getTotalOpenSessionsCount() Returns the number open sessions for the application.
getWebAppServletContext() Returns the class that retrieves the context of the current servlet of the application. We will see in further detail this class.

Servlet Context Listener

The Servlet Context is initiated during the first application access after deployment. For future accesses to the application the servlet context is reused interchangeably of the new sessions created.

After the servlet context is initialized the contextInitialized method is triggered. From the ServletContextEvent input parameter in the same method you are able to access data from these classes:

  • servlet.internal.WebAppServletContext
  • application.internal.ApplicationContextImpl
  • management.configuration.AppDeploymentMBean
  • servlet.internal.WebAppConfigManager
  • management.configuration.WebAppComponentMBeanImpl
  • management.runtime.ServletRuntimeMBean

For internal classes is not recommend to make any change on them, however, you are able to access it for your own purpose.

In order to get these previous classes you just need the following:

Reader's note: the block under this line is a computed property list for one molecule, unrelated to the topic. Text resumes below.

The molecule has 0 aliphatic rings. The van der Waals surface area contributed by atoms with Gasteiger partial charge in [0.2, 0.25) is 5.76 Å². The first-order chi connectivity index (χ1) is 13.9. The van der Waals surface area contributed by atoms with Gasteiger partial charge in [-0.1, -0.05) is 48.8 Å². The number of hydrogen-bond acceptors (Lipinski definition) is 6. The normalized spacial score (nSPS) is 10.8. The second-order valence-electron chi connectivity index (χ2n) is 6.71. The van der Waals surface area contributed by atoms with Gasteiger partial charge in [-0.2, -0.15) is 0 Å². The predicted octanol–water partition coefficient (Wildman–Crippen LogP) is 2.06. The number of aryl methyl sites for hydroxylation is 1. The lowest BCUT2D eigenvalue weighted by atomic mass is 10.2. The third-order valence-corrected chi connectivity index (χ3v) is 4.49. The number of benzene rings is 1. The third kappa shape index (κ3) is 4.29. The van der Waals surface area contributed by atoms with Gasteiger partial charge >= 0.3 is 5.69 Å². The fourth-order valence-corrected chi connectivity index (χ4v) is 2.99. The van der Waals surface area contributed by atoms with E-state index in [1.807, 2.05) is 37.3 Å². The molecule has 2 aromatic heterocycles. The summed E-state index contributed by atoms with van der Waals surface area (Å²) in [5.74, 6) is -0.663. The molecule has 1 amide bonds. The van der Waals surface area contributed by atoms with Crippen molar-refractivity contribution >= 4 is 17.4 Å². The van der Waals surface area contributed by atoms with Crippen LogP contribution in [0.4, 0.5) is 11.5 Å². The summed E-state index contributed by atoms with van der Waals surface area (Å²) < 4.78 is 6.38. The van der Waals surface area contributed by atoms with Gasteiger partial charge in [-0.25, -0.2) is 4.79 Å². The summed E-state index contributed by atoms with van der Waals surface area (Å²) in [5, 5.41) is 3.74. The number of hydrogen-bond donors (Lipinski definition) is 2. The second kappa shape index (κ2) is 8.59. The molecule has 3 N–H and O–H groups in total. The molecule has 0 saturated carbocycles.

public void contextInitialized(ServletContextEvent servletContextEvent) {
   WebAppServletContext wasc = (WebAppServletContext)servletContextEvent.getSource();
   ApplicationContextImpl acimpl = (ApplicationContextImpl)wasc.getApplicationContext();
   AppDeploymentMBean appDeploymentMBean = acimpl.getAppDeploymentMBean();
   WebAppComponentMBeanImpl appComponentMBean = WebAppComponentMBeanImpl)wasc.getMBean();
   ServletRuntimeMBean[] srmb = wasc.getServletRuntimeMBeans();


In the next table is presented the resume of what you may find.

Class Method Description
WebAppServletContext getAppDisplayName() Application display name.
getMBean() Returns the WebAppComponentMBeanImpl class.
getServletRuntimeMBeans() Returns the ServletRuntimeMBean class.
getClasspath() Returns the path for all jars included in the application.
getDocroot() Returns the path for the WAR file of the application.
getMajorVersion() Returns the major version of the application.
getMinorVersion() Returns the minor version of the application.
getApplicationSecurityRealmName() Returns the security realm name of the user logged in.
getApplicationParameters() Application Configuration Parameters. This is further detailed next.
getAbsoluteSourcePath() The path of the application’s installation.
getServer() Returns the name of the server where the application is deployed in.
getServerInfo() Returns the server info where the application is deployed in. We will provide an example next.